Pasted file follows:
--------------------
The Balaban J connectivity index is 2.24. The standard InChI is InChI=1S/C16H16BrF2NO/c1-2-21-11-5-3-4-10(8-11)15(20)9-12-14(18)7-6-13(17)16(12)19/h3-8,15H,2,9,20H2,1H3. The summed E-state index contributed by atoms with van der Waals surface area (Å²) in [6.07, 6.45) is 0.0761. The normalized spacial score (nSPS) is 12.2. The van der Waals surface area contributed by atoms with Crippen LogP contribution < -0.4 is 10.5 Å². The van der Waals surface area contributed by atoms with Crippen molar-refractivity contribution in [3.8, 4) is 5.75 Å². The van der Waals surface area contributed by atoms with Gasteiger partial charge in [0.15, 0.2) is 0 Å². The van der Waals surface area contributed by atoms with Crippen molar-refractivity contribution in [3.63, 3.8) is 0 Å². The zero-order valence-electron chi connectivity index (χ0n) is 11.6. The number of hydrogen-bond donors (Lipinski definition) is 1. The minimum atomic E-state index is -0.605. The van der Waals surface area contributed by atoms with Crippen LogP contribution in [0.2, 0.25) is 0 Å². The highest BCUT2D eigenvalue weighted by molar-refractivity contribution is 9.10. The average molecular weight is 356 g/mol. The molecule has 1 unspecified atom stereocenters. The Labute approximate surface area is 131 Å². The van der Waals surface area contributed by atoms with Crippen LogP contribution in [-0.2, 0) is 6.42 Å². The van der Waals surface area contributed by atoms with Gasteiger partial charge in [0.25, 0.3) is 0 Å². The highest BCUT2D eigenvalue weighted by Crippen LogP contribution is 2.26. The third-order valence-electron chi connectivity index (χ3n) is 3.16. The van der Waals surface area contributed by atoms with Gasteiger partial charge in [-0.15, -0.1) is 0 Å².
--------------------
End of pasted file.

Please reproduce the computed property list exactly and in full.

The Balaban J connectivity index is 2.24. The standard InChI is InChI=1S/C16H16BrF2NO/c1-2-21-11-5-3-4-10(8-11)15(20)9-12-14(18)7-6-13(17)16(12)19/h3-8,15H,2,9,20H2,1H3. The summed E-state index contributed by atoms with van der Waals surface area (Å²) in [6.07, 6.45) is 0.0761. The normalized spacial score (nSPS) is 12.2. The van der Waals surface area contributed by atoms with Crippen LogP contribution < -0.4 is 10.5 Å². The van der Waals surface area contributed by atoms with Crippen molar-refractivity contribution in [3.8, 4) is 5.75 Å². The van der Waals surface area contributed by atoms with Gasteiger partial charge in [0.15, 0.2) is 0 Å². The van der Waals surface area contributed by atoms with Crippen molar-refractivity contribution in [3.63, 3.8) is 0 Å². The zero-order valence-electron chi connectivity index (χ0n) is 11.6. The number of hydrogen-bond donors (Lipinski definition) is 1. The minimum atomic E-state index is -0.605. The van der Waals surface area contributed by atoms with Crippen LogP contribution in [0.2, 0.25) is 0 Å². The highest BCUT2D eigenvalue weighted by molar-refractivity contribution is 9.10. The average molecular weight is 356 g/mol. The molecule has 1 unspecified atom stereocenters. The Labute approximate surface area is 131 Å². The van der Waals surface area contributed by atoms with Crippen LogP contribution in [-0.2, 0) is 6.42 Å². The van der Waals surface area contributed by atoms with Gasteiger partial charge in [0.25, 0.3) is 0 Å². The highest BCUT2D eigenvalue weighted by Crippen LogP contribution is 2.26. The third-order valence-electron chi connectivity index (χ3n) is 3.16. The van der Waals surface area contributed by atoms with Gasteiger partial charge in [-0.15, -0.1) is 0 Å².